A common theme emerges runs through this catalogue of mistakes: that football matches and crowd events in general in the 1980s were too often seen as a public order problem, instead of a public safety issue. This is explicitly stated in the report, which concluded that at Hillsborough, “the collective policing mindset prioritised crowd control over crowd safety.”
Along with others involved in the study of crowd emergency behaviour and safety management, I am very critical of such approaches. As John Fruin has written, there is a clear difference between crowd control and crowd management:
Crowd management is defined as the systematic planning for, and supervision of, the orderly movement and assembly of people. Crowd control is the restriction or limitation of group behaviour.
This is not just a semantic issue. As John Drury wrote after the independent panel report was published, “Approaching the crowd with a view to crowd control risks undermining crowd safety.” This emphasis on “crowd control” directly contributed to the disaster at Hillsborough.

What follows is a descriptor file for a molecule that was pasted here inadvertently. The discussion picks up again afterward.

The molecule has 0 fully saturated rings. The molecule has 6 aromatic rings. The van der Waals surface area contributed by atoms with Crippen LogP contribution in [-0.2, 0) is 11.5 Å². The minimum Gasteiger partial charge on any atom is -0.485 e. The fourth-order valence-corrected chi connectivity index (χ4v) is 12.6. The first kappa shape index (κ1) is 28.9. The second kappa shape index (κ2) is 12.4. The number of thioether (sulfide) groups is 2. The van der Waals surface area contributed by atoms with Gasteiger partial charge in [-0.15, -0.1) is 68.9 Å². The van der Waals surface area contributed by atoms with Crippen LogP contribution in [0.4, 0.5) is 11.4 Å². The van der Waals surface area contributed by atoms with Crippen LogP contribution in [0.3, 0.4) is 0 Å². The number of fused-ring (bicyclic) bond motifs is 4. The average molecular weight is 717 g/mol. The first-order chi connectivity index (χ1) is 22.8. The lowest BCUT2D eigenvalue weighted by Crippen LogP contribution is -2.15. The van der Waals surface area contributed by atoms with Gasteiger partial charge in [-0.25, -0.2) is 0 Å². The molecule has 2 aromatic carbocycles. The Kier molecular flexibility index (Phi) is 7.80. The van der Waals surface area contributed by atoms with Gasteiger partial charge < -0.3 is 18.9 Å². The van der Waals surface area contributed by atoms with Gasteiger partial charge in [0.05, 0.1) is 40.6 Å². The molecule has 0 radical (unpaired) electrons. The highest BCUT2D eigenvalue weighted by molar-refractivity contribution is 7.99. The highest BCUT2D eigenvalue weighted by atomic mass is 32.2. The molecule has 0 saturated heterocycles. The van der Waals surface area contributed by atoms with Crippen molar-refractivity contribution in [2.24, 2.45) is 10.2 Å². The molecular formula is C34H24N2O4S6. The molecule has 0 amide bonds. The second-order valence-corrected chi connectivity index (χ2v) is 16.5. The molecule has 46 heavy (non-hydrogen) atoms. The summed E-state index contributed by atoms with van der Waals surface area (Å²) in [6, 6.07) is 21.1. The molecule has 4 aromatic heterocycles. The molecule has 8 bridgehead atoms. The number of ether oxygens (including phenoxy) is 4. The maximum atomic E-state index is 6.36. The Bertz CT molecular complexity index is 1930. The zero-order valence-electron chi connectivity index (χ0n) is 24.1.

Insult and injury
Of course, it was not just the disaster itself that made Hillsborough infamous, but also the subsequent cover-ups and attempts to deflect blame for the tragedy onto the victims that have so hurt both their families and the survivors, leaving an enduring sense of injustice that is still felt today. But lies about fans’ alleged behaviour (which have since been shown to be baseless) were all too readily accepted by politicians and the media. This was influenced by the same pervasive view that crowds are not to be trusted because of their potential for “irrational” behaviour.
These views of crowds permeated the very top of the British establishment, as highlighted by reports that days after the tragedy, senior police officers briefed Margaret Thatcher that drunken Liverpool fans were to blame for the tragedy, despite there being no evidence to support this claim.